Oral Contribution (O0.3) Lingyu Wang ()
Galaxy evolution with SPICASPICA (SPace IR telescope for Cosmology and Astrophysics), if selected as ESA's fifth medium class Cosmic Vision mission, will be the most sensitive telescope in the mid- and far-infrared. The SPICA mission is designed to address, based on the ultimate performances offered by a large cooled telescope in space operating in the thermal infrared, a fundamental limitation that astronomy is facing: the presence of large amounts of dust, hiding from view major phases of the constitution and assembly of most astrophysical and cosmological structures. SPICA will provide 2-3 orders of magnitude improvement over Herschel and Spitzer, and the ability to access the spectral features proven valuable by both missions in the local Universe. By providing access to the mid- and far infrared wavelength domain, SPICA will bridge the gap between ALMA in the sub-millimetre domain and optical/near-infrared telescopes such as the James Webb Space Telescope (JWST) and the new generation of Extremely Large Telescopes (ELTs).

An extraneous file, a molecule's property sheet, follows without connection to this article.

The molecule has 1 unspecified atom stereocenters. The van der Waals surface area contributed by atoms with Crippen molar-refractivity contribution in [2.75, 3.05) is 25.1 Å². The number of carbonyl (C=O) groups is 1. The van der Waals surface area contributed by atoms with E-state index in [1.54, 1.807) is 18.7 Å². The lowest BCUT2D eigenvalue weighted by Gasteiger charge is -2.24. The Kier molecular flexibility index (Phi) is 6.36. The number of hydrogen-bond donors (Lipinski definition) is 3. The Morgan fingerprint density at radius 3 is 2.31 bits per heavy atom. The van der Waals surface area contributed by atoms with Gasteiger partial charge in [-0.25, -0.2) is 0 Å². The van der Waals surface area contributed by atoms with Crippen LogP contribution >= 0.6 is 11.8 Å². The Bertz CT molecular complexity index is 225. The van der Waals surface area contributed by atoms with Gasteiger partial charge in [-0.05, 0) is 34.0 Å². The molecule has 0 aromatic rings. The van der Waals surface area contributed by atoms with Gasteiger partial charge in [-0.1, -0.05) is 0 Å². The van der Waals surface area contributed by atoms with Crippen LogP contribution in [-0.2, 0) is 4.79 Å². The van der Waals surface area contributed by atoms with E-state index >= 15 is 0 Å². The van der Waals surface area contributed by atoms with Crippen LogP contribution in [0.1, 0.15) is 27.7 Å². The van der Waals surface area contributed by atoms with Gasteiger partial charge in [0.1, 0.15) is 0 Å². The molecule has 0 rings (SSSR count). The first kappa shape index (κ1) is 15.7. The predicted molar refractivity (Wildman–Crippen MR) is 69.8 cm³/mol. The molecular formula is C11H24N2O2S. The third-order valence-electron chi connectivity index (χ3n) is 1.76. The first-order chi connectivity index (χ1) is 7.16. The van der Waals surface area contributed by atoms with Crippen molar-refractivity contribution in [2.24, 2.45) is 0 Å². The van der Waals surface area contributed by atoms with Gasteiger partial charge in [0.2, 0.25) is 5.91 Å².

In my talk, I will give a brief overview of the design of the mission, its instruments (the SPICA Mid-infrared camera/spectrometer SMI, the SPICA FAR-infrared Instrument SAFARI, and the SPICA Far-IR Polarimeter B-BOP) and capabilities. After that, I will focus on the galaxy evolution studies that will be enabled by SPICA cosmological surveys, which will provide the first 3-dimensional view of the hidden side of star formation and black hole accretion in large cosmic volumes, including all representative environments from voids to cluster cores, over 90 percent of cosmic time.